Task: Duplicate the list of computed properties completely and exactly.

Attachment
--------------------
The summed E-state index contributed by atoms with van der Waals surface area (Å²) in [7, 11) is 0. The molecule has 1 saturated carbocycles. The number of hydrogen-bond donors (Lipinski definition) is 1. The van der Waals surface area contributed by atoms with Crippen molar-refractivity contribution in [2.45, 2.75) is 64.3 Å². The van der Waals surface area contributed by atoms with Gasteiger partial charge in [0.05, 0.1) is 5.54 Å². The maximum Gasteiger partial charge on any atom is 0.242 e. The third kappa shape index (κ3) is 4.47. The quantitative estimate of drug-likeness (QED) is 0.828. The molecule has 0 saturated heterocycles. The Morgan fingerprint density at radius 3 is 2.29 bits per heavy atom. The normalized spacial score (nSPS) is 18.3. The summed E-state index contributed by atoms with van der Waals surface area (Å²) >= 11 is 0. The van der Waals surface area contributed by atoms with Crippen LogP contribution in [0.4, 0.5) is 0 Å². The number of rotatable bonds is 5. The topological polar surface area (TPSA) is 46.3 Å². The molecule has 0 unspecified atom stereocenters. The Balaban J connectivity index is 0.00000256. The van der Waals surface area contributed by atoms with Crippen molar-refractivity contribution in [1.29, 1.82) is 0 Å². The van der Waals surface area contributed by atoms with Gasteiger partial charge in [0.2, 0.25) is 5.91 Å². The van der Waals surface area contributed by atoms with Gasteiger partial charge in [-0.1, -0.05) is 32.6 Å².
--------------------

The summed E-state index contributed by atoms with van der Waals surface area (Å²) in [7, 11) is 0. The molecule has 1 saturated carbocycles. The number of hydrogen-bond donors (Lipinski definition) is 1. The van der Waals surface area contributed by atoms with Crippen molar-refractivity contribution in [2.45, 2.75) is 64.3 Å². The van der Waals surface area contributed by atoms with Gasteiger partial charge in [0.05, 0.1) is 5.54 Å². The maximum Gasteiger partial charge on any atom is 0.242 e. The third kappa shape index (κ3) is 4.47. The quantitative estimate of drug-likeness (QED) is 0.828. The molecule has 0 saturated heterocycles. The Morgan fingerprint density at radius 3 is 2.29 bits per heavy atom. The normalized spacial score (nSPS) is 18.3. The summed E-state index contributed by atoms with van der Waals surface area (Å²) >= 11 is 0. The van der Waals surface area contributed by atoms with Crippen LogP contribution in [0.4, 0.5) is 0 Å². The number of rotatable bonds is 5. The topological polar surface area (TPSA) is 46.3 Å². The molecule has 0 unspecified atom stereocenters. The Balaban J connectivity index is 0.00000256. The van der Waals surface area contributed by atoms with Crippen molar-refractivity contribution in [1.29, 1.82) is 0 Å². The van der Waals surface area contributed by atoms with Gasteiger partial charge in [0.2, 0.25) is 5.91 Å². The van der Waals surface area contributed by atoms with Gasteiger partial charge in [-0.1, -0.05) is 32.6 Å².